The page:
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Friday, July 1, 2011

Are You a Food Retard?

Marcus T Anthony's new web site and blog can be found at:

It’s time to get serious.

Human beings have designed spacecraft to send people to the moon. We have developed an internet which makes our species potentially far more intelligent than our ancestors of a century ago could ever have imagined (I didn’t write wiser!). We have harnessed the power of the atom.

What then, is the next great cognitive frontier? Our next immense challenge is to answer one of the great unsolved puzzles of the age:

How do you eat food?

Now, I am well educated and have a PhD from The University of the Sunshine Coast, which is the most prestigious university within several kilometers of the Sunshine Coast in Queensland, Australia. So, after a couple of decades of intensive research on the subject, I have developed a very sophisticated answer to the question, which can be broken down into the following steps. All you have to do is answer the following questions.

1)      Am I hungry?                yes/no
2)     Is it healthy?                  yes/no

If you answered yes to the two questions, put the food into your mouth and start munching. This may seem rather obvious, but my groundbreaking research (are the Nobel Prize people reading this?) indicates that the process is breaking down at step one. Yes, the question “How do I eat food” appears to be beyond the comprehension of vast masses of people on the planet today. In fact we are becoming food retarded. Sorry, that should be “gastronomically challenged”.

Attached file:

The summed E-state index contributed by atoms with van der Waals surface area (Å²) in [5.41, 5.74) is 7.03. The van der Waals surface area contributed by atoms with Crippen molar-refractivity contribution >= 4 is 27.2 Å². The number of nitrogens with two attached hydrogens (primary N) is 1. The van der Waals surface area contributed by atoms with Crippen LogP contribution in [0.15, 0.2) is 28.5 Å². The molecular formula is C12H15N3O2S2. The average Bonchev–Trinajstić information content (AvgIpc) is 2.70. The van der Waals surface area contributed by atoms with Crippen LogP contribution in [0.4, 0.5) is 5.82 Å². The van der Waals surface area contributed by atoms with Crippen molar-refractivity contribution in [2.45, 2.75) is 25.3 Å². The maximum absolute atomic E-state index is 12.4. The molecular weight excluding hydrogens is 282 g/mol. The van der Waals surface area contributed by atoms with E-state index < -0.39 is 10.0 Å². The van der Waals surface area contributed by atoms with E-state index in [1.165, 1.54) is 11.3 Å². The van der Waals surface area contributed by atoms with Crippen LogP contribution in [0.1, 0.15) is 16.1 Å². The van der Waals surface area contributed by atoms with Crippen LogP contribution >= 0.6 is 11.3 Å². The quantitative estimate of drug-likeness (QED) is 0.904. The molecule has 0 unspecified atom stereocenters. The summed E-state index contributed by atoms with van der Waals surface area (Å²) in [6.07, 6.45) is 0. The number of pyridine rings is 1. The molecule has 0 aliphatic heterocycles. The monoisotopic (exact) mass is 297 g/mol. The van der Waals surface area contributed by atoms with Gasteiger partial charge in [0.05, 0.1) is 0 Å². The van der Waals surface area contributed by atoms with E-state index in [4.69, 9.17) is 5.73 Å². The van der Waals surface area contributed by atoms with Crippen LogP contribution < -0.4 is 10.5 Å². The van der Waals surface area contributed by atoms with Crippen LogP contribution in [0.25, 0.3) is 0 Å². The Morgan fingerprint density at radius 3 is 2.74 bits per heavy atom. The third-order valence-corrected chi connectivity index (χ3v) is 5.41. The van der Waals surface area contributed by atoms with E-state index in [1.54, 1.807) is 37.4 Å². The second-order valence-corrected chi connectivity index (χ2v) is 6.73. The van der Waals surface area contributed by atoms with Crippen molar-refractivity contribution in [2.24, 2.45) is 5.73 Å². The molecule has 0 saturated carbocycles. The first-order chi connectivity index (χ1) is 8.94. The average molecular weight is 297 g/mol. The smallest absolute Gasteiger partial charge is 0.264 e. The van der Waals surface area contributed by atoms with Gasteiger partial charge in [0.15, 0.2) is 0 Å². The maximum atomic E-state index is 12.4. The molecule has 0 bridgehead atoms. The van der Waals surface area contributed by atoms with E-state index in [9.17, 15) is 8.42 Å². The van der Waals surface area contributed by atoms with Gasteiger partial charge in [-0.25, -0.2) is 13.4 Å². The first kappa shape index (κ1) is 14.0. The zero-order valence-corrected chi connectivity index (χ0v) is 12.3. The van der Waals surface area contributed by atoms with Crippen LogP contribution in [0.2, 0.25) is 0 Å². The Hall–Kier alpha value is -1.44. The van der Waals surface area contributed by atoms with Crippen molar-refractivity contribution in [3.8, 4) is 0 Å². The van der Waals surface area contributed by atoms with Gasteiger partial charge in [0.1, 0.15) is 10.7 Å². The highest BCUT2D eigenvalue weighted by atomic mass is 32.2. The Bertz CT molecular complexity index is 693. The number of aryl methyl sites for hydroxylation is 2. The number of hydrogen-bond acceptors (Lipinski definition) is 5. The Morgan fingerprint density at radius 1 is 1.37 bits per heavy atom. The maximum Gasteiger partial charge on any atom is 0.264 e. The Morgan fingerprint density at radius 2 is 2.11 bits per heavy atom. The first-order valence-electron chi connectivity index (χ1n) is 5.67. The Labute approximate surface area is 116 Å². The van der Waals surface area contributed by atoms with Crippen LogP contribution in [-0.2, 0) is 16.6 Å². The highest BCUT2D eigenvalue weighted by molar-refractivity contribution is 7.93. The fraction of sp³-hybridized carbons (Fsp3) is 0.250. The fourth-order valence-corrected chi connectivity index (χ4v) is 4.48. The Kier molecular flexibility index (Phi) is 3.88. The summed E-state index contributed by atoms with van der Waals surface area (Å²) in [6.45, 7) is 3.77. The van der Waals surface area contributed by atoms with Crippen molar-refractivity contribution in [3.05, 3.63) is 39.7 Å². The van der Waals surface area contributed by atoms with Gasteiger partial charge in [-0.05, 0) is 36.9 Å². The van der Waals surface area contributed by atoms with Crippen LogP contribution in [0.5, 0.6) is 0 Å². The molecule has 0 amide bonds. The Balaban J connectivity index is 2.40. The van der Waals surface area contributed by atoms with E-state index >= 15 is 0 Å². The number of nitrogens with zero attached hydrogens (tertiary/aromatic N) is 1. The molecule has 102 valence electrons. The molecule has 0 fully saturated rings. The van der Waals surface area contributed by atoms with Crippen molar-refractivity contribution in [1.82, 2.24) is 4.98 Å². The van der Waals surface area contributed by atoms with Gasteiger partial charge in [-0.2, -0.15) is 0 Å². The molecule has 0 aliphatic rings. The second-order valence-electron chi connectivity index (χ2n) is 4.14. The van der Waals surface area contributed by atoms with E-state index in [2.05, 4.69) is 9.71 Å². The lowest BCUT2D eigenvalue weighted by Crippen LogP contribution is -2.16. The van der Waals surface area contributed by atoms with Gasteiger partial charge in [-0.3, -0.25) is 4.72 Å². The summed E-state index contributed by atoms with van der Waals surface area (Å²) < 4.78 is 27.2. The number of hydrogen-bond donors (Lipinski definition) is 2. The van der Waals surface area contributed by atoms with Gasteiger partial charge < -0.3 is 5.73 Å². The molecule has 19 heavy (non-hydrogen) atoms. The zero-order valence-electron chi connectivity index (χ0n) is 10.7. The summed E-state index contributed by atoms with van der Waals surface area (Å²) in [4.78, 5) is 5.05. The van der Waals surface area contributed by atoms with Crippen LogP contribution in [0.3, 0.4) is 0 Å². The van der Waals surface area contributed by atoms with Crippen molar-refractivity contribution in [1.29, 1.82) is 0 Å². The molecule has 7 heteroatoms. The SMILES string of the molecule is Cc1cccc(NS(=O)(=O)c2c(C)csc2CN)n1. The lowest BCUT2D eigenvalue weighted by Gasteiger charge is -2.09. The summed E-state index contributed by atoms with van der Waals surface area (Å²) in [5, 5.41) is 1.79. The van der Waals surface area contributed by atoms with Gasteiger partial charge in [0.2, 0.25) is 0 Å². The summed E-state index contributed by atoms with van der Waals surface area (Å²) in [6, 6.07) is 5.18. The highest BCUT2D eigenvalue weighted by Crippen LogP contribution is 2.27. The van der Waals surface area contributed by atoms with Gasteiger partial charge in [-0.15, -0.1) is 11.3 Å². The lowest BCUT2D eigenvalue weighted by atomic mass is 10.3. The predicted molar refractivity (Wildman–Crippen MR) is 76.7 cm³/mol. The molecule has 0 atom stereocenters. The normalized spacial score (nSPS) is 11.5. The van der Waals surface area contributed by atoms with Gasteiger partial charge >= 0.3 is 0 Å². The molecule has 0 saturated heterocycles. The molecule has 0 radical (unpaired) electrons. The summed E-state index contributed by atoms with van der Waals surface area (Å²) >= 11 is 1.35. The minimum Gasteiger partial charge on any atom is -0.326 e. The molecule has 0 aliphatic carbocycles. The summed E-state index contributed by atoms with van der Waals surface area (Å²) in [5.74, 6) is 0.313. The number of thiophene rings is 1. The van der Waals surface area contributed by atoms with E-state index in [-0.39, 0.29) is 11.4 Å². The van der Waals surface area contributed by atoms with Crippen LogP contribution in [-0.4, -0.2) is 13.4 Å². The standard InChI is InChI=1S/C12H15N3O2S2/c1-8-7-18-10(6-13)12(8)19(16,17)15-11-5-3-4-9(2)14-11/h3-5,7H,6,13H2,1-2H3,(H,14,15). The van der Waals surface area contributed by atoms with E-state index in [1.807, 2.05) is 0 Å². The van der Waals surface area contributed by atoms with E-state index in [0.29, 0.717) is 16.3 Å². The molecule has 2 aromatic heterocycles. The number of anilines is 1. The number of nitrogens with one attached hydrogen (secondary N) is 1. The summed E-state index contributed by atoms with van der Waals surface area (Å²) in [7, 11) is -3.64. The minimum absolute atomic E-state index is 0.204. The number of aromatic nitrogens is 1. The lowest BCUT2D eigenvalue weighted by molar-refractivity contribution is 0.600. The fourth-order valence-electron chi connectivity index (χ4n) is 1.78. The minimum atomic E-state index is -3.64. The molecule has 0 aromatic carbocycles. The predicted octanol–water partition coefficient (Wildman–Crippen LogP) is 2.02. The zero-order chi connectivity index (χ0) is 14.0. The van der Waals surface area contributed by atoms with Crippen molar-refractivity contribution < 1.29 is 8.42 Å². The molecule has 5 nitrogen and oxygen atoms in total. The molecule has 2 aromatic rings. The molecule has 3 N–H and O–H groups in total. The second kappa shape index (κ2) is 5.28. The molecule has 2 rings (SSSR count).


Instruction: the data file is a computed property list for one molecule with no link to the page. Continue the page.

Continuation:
My research uncovered some astounding facts. People are eating way more than they used to, even as they are becoming more sedentary.

Then they get fat. 

On my last trip to the US (a decade ago, admittedly), I was almost fined while walking on the street for not indicating when I tried to overtake a sidewalk pedestrian in front of me. I got off by pointing out that there was no “wide load” warning on the “bumper” before me.

Research shows that Americans consume about 2,375 calories per day, which is nearly one-third more than they did thirty years ago. The reason why people are eating more and getting really fat is because they are eating more times per day, and snacking is the main culprit. Over the past three decades Americans have gone from consuming 3.8 snacks and meals per day to 4.9, on average. Further, the average portion size has also increased, by about 12 percent. The amount of time between snacks and meals has shrunk substantially since 1977, while the amount of calories consumed from snacks has risen dramatically.

In short people are eating more, and especially more often.

Barry Popkin, a professor of nutrition at the University of North Carolina at Chapel Hill blames food advertising and other marketing.

"It's all about making people think they want to have something in their hands all the time," he says. "Why are we snacking all the time and munching all the time? [Food] is there, it's available all the time, it's tasty. It's not very healthy, but it's tasty. It's sweet, it's salty, it's fatty—it's all the things we love." 

Christopher Gardner, PhD, the director of nutrition studies at Stanford University's Prevention Research Center, in Palo Alto, Calif., says that “frequent—and often mindless—snacking has come to seem normal.”        

Yes,  “mindless” is the operative word. And therein lies the essence of the problem. It is, I believe, one of the major problems of the modern day, and something that is absolutely vital to the development of sustainable human futures.